I’m going horizontal – however vertical does appeal to me visually!

  4. Heh, this was something I was wondering about and you read my mind! I go for horizontal same as you – more ‘authentic’ and in my case prevents things popping open across the full bust!

  5. I must admit that this is something I’ve wondered about a few times as well. (Usually just as I’m about to start sewing some buttonholes, funnily enough.) Thanks for doing the research on it!

    I always use horizontal in anything that may have some stretch – vertical ones just don’t stay done up nearly as well, even with interfacing. But yeah, that placement issue can be a pain when sewing on the buttons…..

  6. Awesome post. I don’t think I’ve ever really thought about this before, just followed the instructions, but I’ll be certainly be looking more closely at the effect I need before putting in any more buttonholes. Thanks!

  7. I tend to more often than not do horizontal buttonholes. The other big question with closures of course is should it be right over left or left over right. Right over left is for womenswear ie the buttonholes on the right hand side (left side facing) and the buttonholes on the left for menswear (right side facing).

  8. On tight-fitting garments, I use horizontal holes. On looser, blousier styles, vertical ones — they just look better, somehow. When I am trying to make my garments look rtw, I copy whatever rtw is doing at the time of the vintage of the garment.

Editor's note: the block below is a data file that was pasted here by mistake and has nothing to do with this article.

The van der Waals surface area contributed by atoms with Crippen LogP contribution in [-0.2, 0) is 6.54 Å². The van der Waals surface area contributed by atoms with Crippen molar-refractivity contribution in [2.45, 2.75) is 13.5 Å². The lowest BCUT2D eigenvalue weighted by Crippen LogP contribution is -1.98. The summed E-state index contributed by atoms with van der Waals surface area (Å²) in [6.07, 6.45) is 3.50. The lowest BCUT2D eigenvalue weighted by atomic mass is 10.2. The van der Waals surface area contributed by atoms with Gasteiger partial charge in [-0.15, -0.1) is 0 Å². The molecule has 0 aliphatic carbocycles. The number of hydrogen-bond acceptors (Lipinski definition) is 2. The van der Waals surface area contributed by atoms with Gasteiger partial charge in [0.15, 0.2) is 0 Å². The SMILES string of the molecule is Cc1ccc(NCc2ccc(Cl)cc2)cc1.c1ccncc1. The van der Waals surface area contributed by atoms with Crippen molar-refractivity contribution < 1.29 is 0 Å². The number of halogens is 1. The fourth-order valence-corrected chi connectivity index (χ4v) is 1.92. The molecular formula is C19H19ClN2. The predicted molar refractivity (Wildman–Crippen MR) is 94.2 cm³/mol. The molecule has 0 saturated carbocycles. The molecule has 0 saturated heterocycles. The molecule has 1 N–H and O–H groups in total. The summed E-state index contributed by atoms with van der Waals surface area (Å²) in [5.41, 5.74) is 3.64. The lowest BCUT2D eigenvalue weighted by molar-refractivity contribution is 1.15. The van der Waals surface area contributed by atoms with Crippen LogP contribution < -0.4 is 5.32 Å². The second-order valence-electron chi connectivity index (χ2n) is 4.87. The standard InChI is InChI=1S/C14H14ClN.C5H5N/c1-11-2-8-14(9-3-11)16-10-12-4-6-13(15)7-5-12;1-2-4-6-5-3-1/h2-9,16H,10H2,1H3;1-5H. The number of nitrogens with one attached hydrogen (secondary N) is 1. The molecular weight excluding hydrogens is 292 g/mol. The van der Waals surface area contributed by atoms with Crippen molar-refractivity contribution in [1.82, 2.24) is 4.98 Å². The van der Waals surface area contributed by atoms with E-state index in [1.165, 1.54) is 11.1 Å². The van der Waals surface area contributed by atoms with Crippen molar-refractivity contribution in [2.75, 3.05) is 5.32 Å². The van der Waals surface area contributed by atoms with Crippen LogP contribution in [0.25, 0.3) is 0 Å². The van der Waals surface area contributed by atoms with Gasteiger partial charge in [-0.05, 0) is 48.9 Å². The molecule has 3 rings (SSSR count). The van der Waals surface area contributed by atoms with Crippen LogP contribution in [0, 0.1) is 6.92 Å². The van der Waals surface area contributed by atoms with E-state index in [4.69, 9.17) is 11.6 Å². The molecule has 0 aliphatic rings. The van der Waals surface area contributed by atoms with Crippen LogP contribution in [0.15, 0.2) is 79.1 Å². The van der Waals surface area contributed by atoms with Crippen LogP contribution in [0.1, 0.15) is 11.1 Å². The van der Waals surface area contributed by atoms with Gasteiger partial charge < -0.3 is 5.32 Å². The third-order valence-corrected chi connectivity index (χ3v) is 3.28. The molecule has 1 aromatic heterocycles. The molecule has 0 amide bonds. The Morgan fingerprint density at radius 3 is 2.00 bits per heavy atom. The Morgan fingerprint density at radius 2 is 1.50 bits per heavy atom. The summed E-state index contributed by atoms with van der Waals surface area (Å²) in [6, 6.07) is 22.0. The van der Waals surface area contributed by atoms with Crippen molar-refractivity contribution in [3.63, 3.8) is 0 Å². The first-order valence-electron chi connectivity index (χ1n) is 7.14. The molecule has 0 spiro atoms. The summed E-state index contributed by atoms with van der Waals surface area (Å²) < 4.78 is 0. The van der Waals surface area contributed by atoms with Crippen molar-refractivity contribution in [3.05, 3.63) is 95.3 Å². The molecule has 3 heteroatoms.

9. I’m ashamed to say, I’ve never once thought about the direction of buttonholes LOL. Now I can’t STOP thinking about it!! HAHAHAHA!!! Honestly, it’s probably because I haven’t made anything with buttons yet – but now that you bring this up – and also because there’s a shirt dress in my near future – I have been considering the pros and cons of both.

    I think I will probably opt for the horizontal as well, because my shirt dress pattern is vintage and I like the idea of keeping it authentic – thanks so much for teaching me something!! 😀

  10. Thanks so much for this post. I’ve recently sewn some horizontal buttonholes on a blouse i’m making but haven’t cut them yet. I was pondering whether to unpick them all and go for vertical instead, as I realised all my bought blouses have vertical ones. Your information has settled my mind – i’m sticking with horizontal and will finish off my shirt tonight! 🙂

  11. I’ve just finished making a shirt (mens’ for myself) and the pattern shows horizontal, however, Singer (sewing machine) recommend following the grain or nap of the material so that the long threads are not cut. Agree that horizontal holds better though, my shop-bought shirts with vertical buttonholes tend to spread a bit (or maybe that’s me!)

    • Thank you for popping by, Peter. I think there are good reasons for both. But you are absolutely right with vertical they do spread more due to the tension on the edge rather than an end point of a horizontal one. 🙂